July 14, 1995
Mr. Victor Torres
Comstock, NY 12821
The staff of the Committee on Open Government is authorized to issue advisory opinions. The ensuing staff advisory opinion is based solely upon the information presented in your correspondence.
Dear Mr. Torres:
I have received your letter of July 4, and I appreciate your kind comments.
According to your letter, you requested your son's clinical mental health records from the Mount Sinai Medical Center on May 23 pursuant to §33.16 of the Mental Hygiene Law. As of the date of your letter, however, you had received no response. You have asked how long the facility has to respond and to whom you may appeal in the event of either a failure to respond or a written denial of access.
In this regard, the statute within the Committee's advisory jurisdiction, the Freedom of Information Law, pertains to records maintained by governmental entities; that statute does not apply to private entities, such as a private hospital. From my perspective, the statute upon which you based your request governs access to the records in question.
As I understand §33.16 of the Mental Hygiene Law, it provides rights of access to clinical mental health records to "qualified persons," and paragraph 6 of subdivision (a) of that section defines that phrase to include "a parent of an infant." Since you indicated that your son is an infant, it appears that you are a"qualified person" and that you may assert rights of access under that statute. Further, §33.16(b)(3) states in relevant part that:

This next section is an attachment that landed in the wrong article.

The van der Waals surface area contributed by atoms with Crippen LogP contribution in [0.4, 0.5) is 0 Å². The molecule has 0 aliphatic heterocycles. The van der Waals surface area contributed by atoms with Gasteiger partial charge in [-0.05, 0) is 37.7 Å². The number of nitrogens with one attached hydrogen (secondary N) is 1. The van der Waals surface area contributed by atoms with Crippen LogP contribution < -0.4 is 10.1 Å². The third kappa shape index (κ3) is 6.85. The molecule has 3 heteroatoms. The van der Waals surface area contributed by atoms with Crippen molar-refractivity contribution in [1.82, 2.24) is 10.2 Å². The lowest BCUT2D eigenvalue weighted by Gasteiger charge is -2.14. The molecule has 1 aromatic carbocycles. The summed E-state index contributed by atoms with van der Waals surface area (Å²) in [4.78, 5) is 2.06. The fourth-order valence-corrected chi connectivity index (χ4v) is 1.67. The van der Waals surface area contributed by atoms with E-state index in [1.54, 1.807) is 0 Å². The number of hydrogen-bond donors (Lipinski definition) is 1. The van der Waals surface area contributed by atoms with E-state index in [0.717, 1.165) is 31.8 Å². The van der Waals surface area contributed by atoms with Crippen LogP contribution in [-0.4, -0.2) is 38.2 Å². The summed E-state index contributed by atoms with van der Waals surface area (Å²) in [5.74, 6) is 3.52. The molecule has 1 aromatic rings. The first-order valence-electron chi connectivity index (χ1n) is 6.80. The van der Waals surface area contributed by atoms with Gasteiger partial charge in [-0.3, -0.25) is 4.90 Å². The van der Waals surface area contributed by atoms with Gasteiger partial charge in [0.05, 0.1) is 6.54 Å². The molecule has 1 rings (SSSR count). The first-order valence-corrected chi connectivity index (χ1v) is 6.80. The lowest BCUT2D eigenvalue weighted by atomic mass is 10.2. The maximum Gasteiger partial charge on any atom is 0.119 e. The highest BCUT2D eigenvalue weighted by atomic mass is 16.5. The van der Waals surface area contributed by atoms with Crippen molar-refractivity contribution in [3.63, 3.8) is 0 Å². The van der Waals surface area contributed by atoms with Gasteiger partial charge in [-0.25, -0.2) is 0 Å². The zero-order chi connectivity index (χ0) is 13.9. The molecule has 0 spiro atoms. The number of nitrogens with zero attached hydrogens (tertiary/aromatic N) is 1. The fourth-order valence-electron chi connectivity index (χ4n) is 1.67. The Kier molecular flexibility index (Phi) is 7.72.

...upon the written request of a parent of an infant...a facility shall provide an opportunity, within ten days, for such parent...to inspect any clinical record maintained or possessed by such facility concerning care and treatment of the infant for which the consent of a parent... was obtained or has been requested; provided, however, that such parent ...shall not be entitled to inspect or make copies of any clinical record concerning the care and treatment of an infant where the treating practitioner determines that access to the information requested by such parent...would have a detrimental effect on the practitioner's professional relationship with the infant, or on the care and treatment of the infant or on the infant's relationship with his or her parents..."
Subdivision (d) of §33.13 pertains to the right to appeal a denial of access and states that:
"(d) Clinical records access review committees. The commissioner of mental health the commissioner of mental retardation and developmental disabilities and the commissioner of alcoholism and substance abuse services shall appoint clinical record access review committees to hear appeals of the denial of access to patient or client records as provided in paragraph four of subdivision (c) of this section. Members of such committee shall be appointed by the respective commissioners. Such clinical record access review committees shall consist of no less than three nor more than five persons. The commissioners shall promulgate rules and regulations necessary to effectuate the provisions of this subdivision."
If you do not receive a satisfactory response to your request, it is suggested you request the rules and regulations from the appropriate commissioner in order to ensure that you are following the correct procedure and that you can properly assert your rights.
I hope that I have been of some assistance.
Robert J. Freeman